• ABC Pharmaceutical’s initial trials (2019– ) (inclusive time period without end date, indicating it is ongoing)

The en dash comes to the rescue when connecting hyphenated phrases in a compound adjective, or two open compound phrases.

  • The post–World War I years (open compound adjective)
  • The nursing home–hospital connection (open compound to single word)
  • Quasi-public–quasi-judicial body (two hyphenated phrases)

Notice that there are no spaces before or after these en dashes. Sometimes, spaced en dashes will be used in place of the em dash functionality described below. Whether these are en dashes with spaces either side, or em dashes with no spaces, will depend on your business's style guide.

The Em Dash (Long Dash)

The em dash sets phrases apart from the main body of a sentence. Often called simply the dash, you want to use them with discretion, especially in business writing. Otherwise, your text can end up looking like a page from Laurence Sterne’s Tristram Shandy (see image below). The Chicago Manual of Style (CMOS) recommends using parentheses if more than one element is set off in a sentence.

page from Tristram Shandy

Amplifying or Explaining

An em dash is used to set off text that amplifies or explains an element in a sentence. Commas, parentheses, or a colon may perform a similar function. Use the em dash to emphasize your amplification.

  • The Renaissance artists who broke with spiritual tradition—Giotto, Titian, Masaccio—represented human form over saintliness.
  • The watchman—he had been sleeping half the night—arrived in an angry mood.
  • She outlined the strategy—a strategy that would, she hoped, clarify on-page and off-page SEO.
  • My friends—well, my former friends—disappeared when I lost my job.

Separating a Subject from a Pronoun

Use the em dash to separate a subject, or a series of subjects, from a pronoun that introduces the main clause. We’re getting deep into grammar terms here, but examples will help you understand.

  • Agreement—that was the team feeling he resolutely pursued.
  • Broken contracts, petty complaints, and obdurate clients—these were the obstacles she tried to conquer as a freelancer.
  • Markson, who first conceived the idea; Barber, who organized the capital; and North, who implemented the software—these were the founders who were responsible for the startup success.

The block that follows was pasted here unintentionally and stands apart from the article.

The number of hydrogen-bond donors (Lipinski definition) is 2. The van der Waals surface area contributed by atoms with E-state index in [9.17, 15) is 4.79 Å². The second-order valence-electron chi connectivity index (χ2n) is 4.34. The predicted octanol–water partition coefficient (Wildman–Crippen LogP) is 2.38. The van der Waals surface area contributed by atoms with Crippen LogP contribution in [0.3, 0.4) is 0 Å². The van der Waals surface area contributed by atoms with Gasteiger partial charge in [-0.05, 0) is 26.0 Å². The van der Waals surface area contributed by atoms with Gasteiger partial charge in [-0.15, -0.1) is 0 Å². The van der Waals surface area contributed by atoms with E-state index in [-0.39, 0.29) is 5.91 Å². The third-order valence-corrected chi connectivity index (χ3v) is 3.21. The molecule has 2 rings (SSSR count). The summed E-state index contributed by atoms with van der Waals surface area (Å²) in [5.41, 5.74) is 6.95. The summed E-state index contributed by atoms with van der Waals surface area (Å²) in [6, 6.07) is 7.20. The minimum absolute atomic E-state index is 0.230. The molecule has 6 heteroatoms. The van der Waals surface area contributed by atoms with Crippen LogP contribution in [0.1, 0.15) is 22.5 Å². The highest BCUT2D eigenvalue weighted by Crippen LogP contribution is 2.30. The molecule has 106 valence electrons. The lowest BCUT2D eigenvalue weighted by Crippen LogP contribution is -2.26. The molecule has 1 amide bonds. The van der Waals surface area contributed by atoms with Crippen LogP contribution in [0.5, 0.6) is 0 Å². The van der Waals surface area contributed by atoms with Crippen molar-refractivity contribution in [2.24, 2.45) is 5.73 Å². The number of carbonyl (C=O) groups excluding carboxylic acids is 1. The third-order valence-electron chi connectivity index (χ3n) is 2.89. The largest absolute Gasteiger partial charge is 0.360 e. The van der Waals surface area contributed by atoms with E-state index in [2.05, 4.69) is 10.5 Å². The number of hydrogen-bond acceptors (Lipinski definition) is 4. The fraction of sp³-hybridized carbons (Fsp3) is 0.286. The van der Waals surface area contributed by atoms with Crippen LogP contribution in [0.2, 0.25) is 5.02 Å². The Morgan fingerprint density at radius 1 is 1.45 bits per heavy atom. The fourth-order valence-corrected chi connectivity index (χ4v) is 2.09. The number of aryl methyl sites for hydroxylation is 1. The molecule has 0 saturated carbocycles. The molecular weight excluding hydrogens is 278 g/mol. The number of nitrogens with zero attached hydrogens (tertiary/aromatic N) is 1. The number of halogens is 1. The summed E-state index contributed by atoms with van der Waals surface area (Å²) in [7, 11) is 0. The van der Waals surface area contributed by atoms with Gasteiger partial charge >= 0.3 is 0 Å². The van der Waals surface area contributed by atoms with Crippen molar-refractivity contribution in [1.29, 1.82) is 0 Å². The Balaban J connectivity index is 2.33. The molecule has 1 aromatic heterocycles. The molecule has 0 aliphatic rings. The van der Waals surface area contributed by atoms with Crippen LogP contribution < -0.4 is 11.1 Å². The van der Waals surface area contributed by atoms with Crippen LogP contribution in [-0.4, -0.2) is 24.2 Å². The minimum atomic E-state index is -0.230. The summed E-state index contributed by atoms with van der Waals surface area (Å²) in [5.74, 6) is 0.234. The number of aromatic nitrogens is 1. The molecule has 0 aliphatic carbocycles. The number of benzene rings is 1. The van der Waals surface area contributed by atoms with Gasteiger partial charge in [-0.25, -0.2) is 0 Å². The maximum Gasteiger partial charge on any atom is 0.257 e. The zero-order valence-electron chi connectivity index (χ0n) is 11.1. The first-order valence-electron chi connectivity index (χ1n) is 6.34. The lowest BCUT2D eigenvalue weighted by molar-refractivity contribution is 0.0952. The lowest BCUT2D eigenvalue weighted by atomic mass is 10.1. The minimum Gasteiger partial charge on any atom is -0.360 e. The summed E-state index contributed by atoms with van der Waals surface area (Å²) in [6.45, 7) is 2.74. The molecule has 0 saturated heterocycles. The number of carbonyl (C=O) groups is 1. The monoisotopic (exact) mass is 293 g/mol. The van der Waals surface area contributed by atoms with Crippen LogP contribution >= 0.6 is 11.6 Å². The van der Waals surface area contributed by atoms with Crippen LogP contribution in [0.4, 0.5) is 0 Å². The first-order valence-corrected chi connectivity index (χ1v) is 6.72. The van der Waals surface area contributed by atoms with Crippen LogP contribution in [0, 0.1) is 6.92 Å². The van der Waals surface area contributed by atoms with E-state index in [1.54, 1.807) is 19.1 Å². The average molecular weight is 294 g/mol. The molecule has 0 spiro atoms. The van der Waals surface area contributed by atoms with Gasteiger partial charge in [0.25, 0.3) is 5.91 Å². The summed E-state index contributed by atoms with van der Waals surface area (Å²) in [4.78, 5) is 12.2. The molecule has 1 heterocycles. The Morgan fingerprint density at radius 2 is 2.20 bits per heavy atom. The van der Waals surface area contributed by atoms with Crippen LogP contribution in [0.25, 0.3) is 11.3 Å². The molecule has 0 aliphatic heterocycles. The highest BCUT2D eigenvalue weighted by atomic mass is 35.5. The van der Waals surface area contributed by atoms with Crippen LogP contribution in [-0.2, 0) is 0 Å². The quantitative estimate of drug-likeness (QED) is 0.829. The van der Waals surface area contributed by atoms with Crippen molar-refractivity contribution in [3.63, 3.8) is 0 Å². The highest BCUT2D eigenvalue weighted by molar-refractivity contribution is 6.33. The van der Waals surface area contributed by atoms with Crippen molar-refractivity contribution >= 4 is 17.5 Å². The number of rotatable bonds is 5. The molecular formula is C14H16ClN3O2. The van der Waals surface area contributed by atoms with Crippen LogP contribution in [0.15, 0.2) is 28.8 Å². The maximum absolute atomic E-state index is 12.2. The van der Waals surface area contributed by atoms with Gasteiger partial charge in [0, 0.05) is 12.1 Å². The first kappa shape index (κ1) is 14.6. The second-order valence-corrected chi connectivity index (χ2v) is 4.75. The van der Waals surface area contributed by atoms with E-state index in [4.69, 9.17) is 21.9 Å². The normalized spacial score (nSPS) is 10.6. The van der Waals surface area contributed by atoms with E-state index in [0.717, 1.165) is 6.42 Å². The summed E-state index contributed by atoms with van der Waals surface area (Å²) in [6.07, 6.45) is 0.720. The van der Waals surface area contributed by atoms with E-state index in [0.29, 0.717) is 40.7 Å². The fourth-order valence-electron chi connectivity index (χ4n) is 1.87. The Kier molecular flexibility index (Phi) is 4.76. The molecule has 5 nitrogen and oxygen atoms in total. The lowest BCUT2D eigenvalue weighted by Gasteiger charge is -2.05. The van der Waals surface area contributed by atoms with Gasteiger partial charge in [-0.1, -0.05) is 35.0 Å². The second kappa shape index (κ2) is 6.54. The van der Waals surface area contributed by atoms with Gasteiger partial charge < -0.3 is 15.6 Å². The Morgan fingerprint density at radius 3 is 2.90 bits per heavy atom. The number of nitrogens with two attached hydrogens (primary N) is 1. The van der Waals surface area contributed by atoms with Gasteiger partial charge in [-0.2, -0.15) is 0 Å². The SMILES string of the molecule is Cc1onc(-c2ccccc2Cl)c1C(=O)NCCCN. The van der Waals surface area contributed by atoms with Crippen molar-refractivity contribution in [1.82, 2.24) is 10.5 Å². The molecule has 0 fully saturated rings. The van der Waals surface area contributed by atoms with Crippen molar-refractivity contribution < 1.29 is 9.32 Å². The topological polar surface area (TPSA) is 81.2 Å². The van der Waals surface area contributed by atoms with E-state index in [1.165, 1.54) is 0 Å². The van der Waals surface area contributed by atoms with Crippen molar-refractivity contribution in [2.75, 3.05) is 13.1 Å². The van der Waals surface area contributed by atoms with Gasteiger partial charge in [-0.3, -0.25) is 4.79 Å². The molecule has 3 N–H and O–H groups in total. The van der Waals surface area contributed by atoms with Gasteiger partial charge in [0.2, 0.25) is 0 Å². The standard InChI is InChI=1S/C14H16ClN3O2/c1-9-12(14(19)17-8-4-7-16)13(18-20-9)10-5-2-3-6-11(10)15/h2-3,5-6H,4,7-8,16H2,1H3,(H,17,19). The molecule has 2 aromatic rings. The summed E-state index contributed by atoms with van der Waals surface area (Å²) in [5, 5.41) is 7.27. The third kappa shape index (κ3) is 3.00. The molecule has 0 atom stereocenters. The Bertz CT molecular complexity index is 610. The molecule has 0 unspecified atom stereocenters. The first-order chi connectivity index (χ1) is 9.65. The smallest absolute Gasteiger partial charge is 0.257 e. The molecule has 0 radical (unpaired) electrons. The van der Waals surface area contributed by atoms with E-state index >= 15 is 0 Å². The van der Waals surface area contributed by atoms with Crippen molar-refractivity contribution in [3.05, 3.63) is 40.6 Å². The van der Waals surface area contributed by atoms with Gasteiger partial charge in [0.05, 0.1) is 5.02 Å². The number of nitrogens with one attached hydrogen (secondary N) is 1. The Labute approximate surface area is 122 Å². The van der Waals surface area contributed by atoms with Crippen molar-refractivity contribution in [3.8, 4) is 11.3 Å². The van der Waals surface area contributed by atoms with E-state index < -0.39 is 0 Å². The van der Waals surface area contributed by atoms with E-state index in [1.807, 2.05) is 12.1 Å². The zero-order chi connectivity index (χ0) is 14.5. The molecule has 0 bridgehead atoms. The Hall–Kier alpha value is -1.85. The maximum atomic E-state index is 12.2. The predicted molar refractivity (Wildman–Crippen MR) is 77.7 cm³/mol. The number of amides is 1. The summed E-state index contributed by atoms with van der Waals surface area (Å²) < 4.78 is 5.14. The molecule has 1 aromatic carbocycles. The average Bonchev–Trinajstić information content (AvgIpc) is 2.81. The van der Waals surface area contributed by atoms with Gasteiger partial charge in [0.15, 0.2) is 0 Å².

With Other Punctuation

When a question mark or an exclamation mark occurs in a sentence, set the phrase off with an em dash.

  • All at once Larry—could he have been that blind?—realized he could expand his reach with social media.
  • The spreadsheet—Bravo!—filled the remaining cells with the correct formula.

Pro Tip: Use an em dash in dialogue to indicate a sudden break.

“Will he get the required signatures in time?” the CFO asked.
“The hosting site is” Jerry began, but Mark cut him off.

These explanations and examples for the em dash are standard in American usage. American usage has no space before or after the em dash. UK writers have a different standard. They tend to use a spaced en dash instead of the closed em dash.

US English: However much he tried—and God know he tried!—he couldn’t get the daily tally to balance.
British English: However much he tried – and God knows he tried! – he couldn’t get the daily tally to balance.

Details Give You Clarity

Business writing is all about clarity to help customers understand your business and connect to increase sales. Getting grammar details right helps you communicate effectively. From connecting words and concepts to setting off information, correct usage of hyphens and dashes keeps customers focused on your message.

When you submit articles or white papers for publication, your correct usage will help spur acceptance, putting you ahead of your competition.

With hyphens and dashes, spellcheck and editing software may misinterpret your meaning. When in doubt, check a current dictionary and a style guide like the Chicago Manual of Style. Hyphen usage fluctuates. Knowing the current accepted standard will help you write a well-composed article.

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Zara Altair
Author and Professional Semantic Writer

Zara Altair writes traditional mysteries set in ancient Italy under Ostrogoths rule in [The Argolicus Mysteries.] She teaches mystery screenwriters and novelists at [Write A Killer Mystery]. She creates semantic web content for a select clientele.